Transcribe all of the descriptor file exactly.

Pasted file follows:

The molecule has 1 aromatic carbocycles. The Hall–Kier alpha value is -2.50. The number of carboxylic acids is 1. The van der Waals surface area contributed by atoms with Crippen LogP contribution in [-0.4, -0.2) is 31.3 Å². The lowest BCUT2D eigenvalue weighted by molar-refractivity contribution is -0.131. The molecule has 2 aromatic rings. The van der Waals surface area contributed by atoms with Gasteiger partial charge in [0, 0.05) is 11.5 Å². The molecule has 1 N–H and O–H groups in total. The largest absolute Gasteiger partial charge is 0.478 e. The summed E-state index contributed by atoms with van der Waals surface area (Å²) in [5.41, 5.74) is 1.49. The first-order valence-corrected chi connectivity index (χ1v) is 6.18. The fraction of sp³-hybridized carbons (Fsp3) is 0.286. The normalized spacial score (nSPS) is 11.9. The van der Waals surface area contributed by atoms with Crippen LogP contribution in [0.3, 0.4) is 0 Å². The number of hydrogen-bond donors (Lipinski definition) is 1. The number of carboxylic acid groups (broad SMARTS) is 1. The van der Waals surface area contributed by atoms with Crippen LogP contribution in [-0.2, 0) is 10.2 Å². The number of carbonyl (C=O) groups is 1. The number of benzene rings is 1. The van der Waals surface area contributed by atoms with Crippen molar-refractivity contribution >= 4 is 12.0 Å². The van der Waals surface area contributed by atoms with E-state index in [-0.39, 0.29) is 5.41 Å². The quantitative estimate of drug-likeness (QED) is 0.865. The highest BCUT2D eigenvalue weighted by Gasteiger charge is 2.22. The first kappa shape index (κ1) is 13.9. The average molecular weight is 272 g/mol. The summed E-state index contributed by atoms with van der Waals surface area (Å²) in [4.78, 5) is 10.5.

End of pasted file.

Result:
The molecule has 1 aromatic carbocycles. The Hall–Kier alpha value is -2.50. The number of carboxylic acids is 1. The van der Waals surface area contributed by atoms with Crippen LogP contribution in [-0.4, -0.2) is 31.3 Å². The lowest BCUT2D eigenvalue weighted by molar-refractivity contribution is -0.131. The molecule has 2 aromatic rings. The van der Waals surface area contributed by atoms with Gasteiger partial charge in [0, 0.05) is 11.5 Å². The molecule has 1 N–H and O–H groups in total. The largest absolute Gasteiger partial charge is 0.478 e. The summed E-state index contributed by atoms with van der Waals surface area (Å²) in [5.41, 5.74) is 1.49. The first-order valence-corrected chi connectivity index (χ1v) is 6.18. The fraction of sp³-hybridized carbons (Fsp3) is 0.286. The normalized spacial score (nSPS) is 11.9. The van der Waals surface area contributed by atoms with Crippen LogP contribution in [0.3, 0.4) is 0 Å². The number of hydrogen-bond donors (Lipinski definition) is 1. The number of carboxylic acid groups (broad SMARTS) is 1. The van der Waals surface area contributed by atoms with Crippen LogP contribution in [-0.2, 0) is 10.2 Å². The number of carbonyl (C=O) groups is 1. The number of benzene rings is 1. The van der Waals surface area contributed by atoms with Crippen molar-refractivity contribution >= 4 is 12.0 Å². The van der Waals surface area contributed by atoms with E-state index in [-0.39, 0.29) is 5.41 Å². The quantitative estimate of drug-likeness (QED) is 0.865. The highest BCUT2D eigenvalue weighted by Gasteiger charge is 2.22. The first kappa shape index (κ1) is 13.9. The average molecular weight is 272 g/mol. The summed E-state index contributed by atoms with van der Waals surface area (Å²) in [4.78, 5) is 10.5.